Monday, February 29, 2016

Sharpshooter: the proud fallacy

Suppose you’re a cowboy. Now suppose you’re shooting a blank canvas. You’ve shot the canvas about fifty times so random clusters are starting to show up. Your friend calls you and tells you he’s on his way to see how you’re doing. You do the only thing a logical, proud cowboy would do-paint a bullseye around your best cluster. 

Congratulations! You’ve just committed the Texas Sharpshooter fallacy. Any time that you use the same data to both construct and test a hypothesis, you’ve used this fallacy. This fallacy blurs the line between evidence and data that might have just been random, and making it appear to form a causal relationship. 
Now I have to admit that after researching and coming to understand this fallacy, it seems that I have used it in the past. I was writing a paper over the significance of violent pornography and its affect on children. I looked up tons of different research sites, chose a couple, and then formed my hypothesis. This backwards thought process not only skewed my data, but made my paper seem a lot stronger than it would have been if I’d solidified my hypothesis and then done research. By choosing only the sites that strongly supported my argument, I misled the reader. 
I believe that there are different ways that this fallacy can come into play. 1) If you pick and choose data to support your argument when there is a myriad of conflicting data, you’re creating a bullseye and therefore using this fallacy. 2) If you tweak your hypothesis after you’ve done research and realized you weren’t quite correct, you’re moving your bullseye and therefore using this fallacy. 3) If your hypothesis is constructed using the same data that you test it with, you’re painting a bullseye after the fact and therefore using this fallacy.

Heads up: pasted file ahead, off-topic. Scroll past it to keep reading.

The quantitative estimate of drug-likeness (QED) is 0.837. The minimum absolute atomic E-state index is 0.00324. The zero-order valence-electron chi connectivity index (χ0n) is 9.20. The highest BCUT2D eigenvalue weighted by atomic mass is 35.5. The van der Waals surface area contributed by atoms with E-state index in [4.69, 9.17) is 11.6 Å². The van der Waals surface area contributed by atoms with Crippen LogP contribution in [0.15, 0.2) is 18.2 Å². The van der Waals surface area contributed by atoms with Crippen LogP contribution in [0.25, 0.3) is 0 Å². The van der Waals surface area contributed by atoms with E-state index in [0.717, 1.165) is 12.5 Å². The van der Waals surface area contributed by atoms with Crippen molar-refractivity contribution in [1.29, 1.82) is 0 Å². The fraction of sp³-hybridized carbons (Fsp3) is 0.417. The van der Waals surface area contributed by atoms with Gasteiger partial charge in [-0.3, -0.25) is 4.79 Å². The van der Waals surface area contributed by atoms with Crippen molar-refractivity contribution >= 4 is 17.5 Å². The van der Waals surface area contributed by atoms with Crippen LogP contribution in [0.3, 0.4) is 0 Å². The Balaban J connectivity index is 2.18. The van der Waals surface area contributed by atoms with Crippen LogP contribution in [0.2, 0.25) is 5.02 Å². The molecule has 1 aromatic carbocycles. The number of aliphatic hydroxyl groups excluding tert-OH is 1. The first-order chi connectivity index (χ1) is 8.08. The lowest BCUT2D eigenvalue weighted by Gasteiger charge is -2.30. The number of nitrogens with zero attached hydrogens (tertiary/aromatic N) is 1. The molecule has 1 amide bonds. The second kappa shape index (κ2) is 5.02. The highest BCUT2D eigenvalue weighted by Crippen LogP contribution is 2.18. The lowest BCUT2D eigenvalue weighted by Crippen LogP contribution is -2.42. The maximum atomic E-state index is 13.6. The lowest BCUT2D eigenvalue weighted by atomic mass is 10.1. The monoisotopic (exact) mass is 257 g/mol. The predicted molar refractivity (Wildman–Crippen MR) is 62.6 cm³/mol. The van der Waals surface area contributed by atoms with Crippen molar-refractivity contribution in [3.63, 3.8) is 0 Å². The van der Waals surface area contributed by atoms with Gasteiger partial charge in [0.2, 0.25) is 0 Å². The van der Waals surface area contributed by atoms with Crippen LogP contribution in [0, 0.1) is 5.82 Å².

This fallacy is one that is all too common and easy to utilize. The goal of writers is to create as strong an argument as possible and by understanding this fallacy I believe that my arguments could have been stronger in the past. The fact of the matter is, if the data doesn’t correlate in a significant way, maybe your hypothesis is wrong and you should start from scratch. I wish I’d had this class in the past to teach me the simple rule of setting aside pride to come to a concrete answer.


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